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Missouri Legalizes Medical Marijuana – Implications for Banks

On November 6, 2018, Missourians voted to amend the Missouri constitution to allow the use of marijuana for medical purposes. Amendment 2 allows the use of marijuana for ten medical conditions and imposes a four percent tax on the retail sale of marijuana, with the funds to be used for the health care needs of military veterans. Missouri joins over 30 other states in legalizing marijuana in some form. Despite Missouri’s and other states’ laws, the manufacture, distribution, and dispensing of marijuana remains illegal at the federal level under the Controlled Substances Act. Banks and other financial institutions must navigate this conflict between state and federal law with limited guidance from regulators.

Mount Lemmon Fire Dist. v. Guido: The ADEA Applies To All State and Local Government Employers

On November 6, 2018, the United States Supreme Court unanimously held (8-0) that the Age Discrimination in Employment Act (“ADEA”) extends to all small state and local government employers, not only public entities with twenty or more employees.  

IRS (Finally) Answers Questions re: 2019 Hardship Distributions

On November 9, 2018, the IRS issued proposed amendments to the regulations under Code Section 401(k) that describe the circumstances under which participants may take an in-service distribution of elective deferrals (and contributions subject to similar withdrawal restrictions, such as QMACs, QNECs and safe-harbor contributions) on account of financial hardship. The proposed amendments to the regulations reflect several statutory changes to 401(k) plans since the Pension Protection Act of 2006, including the recent changes (that are scheduled to apply to hardship distributions in plan years beginning after December 31, 2018) under the Bipartisan Budget Act (“BBA”) of 2018. Most importantly, the amendments answer several questions that plan sponsors and plan administrators have had with respect to both the BBA and the Tax Cuts and Jobs Act (“TCJA”) of 2017, and provide some much-needed transition relief for hardship distributions made in 2019.

Missouri’s Medical Marijuana Amendment Creates New Issues for Missouri Employers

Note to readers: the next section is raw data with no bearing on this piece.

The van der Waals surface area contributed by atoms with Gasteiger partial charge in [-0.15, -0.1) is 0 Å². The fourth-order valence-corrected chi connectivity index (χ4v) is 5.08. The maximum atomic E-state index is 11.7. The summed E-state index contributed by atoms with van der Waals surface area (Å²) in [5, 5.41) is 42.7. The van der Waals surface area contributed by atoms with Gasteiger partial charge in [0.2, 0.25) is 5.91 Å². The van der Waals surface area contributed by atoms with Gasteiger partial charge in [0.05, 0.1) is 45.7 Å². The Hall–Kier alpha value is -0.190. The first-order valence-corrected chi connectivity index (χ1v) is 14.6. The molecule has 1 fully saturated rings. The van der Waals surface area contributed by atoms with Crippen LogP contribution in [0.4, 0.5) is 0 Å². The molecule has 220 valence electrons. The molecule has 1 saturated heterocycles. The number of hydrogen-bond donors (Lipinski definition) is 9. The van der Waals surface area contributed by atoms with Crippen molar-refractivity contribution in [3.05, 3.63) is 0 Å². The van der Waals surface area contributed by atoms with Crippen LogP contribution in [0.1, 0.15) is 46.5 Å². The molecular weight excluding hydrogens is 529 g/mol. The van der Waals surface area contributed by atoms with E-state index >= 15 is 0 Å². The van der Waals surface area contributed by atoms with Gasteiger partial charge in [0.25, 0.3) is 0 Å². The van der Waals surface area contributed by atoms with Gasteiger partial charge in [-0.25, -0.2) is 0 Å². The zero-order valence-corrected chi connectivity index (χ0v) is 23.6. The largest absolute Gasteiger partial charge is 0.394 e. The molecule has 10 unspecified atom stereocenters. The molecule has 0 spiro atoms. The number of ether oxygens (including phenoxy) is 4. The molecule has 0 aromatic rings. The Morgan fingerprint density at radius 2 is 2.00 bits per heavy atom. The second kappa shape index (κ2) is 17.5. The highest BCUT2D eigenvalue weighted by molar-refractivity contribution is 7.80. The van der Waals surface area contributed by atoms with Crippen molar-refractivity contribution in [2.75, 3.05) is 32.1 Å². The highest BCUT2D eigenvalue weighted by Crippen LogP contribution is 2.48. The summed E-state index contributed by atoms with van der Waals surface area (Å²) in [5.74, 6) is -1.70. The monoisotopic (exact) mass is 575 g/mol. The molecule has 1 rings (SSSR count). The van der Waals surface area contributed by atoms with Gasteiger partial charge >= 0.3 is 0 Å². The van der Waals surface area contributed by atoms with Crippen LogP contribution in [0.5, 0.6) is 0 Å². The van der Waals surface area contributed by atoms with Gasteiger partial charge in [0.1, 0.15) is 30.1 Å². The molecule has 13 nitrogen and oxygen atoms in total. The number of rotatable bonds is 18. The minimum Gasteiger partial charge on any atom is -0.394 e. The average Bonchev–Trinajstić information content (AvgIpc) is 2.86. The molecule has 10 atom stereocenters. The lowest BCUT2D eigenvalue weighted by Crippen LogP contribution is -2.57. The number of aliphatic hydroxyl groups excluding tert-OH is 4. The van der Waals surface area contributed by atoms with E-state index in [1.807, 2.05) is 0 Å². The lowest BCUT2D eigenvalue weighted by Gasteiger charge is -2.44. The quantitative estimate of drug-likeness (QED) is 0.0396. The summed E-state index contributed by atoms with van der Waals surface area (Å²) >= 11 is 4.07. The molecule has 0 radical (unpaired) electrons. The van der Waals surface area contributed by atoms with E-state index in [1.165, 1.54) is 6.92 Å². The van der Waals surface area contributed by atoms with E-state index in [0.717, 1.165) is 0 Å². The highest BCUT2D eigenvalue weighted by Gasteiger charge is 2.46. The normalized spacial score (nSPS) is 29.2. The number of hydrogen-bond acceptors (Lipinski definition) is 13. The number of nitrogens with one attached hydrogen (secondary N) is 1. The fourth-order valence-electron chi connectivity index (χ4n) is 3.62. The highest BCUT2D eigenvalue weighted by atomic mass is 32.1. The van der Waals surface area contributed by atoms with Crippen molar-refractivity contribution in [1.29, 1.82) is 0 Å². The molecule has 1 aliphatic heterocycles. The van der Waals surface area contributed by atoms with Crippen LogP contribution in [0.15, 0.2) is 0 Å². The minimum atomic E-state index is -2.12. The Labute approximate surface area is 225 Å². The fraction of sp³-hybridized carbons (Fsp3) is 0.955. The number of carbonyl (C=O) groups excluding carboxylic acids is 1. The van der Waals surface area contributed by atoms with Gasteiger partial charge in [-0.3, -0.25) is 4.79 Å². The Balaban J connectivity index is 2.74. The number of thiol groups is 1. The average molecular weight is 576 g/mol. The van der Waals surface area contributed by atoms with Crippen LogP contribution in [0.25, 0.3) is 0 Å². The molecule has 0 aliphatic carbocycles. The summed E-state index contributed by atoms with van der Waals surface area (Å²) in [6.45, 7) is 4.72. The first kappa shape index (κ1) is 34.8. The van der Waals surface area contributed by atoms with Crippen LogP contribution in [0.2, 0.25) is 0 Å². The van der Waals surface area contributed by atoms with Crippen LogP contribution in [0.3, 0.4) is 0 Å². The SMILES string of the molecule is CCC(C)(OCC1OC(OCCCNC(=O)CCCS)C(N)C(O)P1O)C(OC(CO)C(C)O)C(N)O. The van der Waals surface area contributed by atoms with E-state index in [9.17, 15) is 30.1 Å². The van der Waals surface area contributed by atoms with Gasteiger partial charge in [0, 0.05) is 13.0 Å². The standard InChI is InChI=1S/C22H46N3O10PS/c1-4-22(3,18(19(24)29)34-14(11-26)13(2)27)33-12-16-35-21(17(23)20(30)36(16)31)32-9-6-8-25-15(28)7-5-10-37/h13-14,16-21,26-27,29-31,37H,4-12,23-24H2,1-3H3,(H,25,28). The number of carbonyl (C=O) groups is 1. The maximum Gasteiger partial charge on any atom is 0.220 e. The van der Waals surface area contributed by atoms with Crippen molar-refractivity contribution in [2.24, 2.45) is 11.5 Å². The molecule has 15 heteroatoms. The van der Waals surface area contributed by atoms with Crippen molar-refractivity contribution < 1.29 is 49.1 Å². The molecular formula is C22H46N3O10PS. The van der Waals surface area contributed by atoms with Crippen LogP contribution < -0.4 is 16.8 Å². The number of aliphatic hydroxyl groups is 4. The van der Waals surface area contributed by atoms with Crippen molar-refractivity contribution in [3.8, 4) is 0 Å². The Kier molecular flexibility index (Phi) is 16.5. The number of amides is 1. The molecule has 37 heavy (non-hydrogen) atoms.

On November 6, 2018, Missouri’s voters approved a medical marijuana ballot initiative, Amendment 2, while rejecting two competing medical marijuana initiatives on the ballot.  This constitutional amendment empowers doctors to authorize patients to buy medical marijuana for the treatment of a variety of conditions. It likewise provides that dispensaries may sell marijuana for medicinal purposes.  Amendment 2 does not cover recreational use of marijuana, which is currently allowed in nine states.  Missouri is the 31st state to legalize medical marijuana. While Amendment 2 authorizes use of marijuana for medicinal purposes, this is not a “free pass” for employees.  Amendment 2 does not allow employees to use marijuana while working, on the employer’s premises, or to work while impaired by marijuana use that occurred prior to the employee’s work shift.  With that said, the passage of Amendment 2 will likely create multiple issues of varying complexity for Missouri’s employers for years to come, including:

Missouri Minimum Wage Set to Increase Starting January 1, 2019

On November 6, 2018, Missouri voters overwhelmingly voted in favor of amending the Missouri Minimum Wage Law (“MMWL”) to increase the state-wide minimum wage. Therefore, effective January 1, 2019, the Missouri minimum wage rate will increase to $8.60 per hour and will keep increasing each successive year until 2023 when the increases will stop at the target minimum wage rate of $12.00 per hour. Employers must begin the process of budgeting for and implementing these changes ahead of the effective date of the first increase. Employers should also be aware of the non-wage-rate related changes that the law implements. However, the wage increases do not apply to “public employers.”

New Year, New Minimum Wage

As of January 1, 2019, the minimum wage increased in over 20 states. Employers with workers in Arizona, Colorado, and Florida should note the following rates that are effective January 1:

Arizona – $11.00
Colorado – $11.10
Florida – $8.46

Cyber Resolutions for the New Year

As we enter 2019, social media is flooded with resolutions for self-improvement, let us propose a few:

2018-2019 NCAAF Assistant Coaches Salary Database

Spencer Fane LLP attorneys Bob Lattinville and Roger Denny were recently published in USA Today as instrumental contributors to the publication’s annual release of NCAAF assistant coach salaries. USA Today collaborates with the Spencer Fane sports practice duo to prepare the compensation survey, which you can read here.

2018-2019 NCAAF Strength Coaches Salary Database

Spencer Fane LLP attorneys Bob Lattinville and Roger Denny were recently published in USA Today as instrumental contributors to the publication’s annual release of NCAAF strength coach salaries. USA Today collaborates with the Spencer Fane sports practice duo to prepare the compensation survey, which you can read here.

New South Carolina Insurance Data Security Act

South Carolina has recently enacted a new insurance data security law entitled the South Carolina Insurance Data Security Act. The new legislation generally applies to licensees (any person licensed, authorized to operate, or registered, or required to be licensed, authorized, or registered, under the insurance laws of South Carolina) with ten or more employees or independent contractors.

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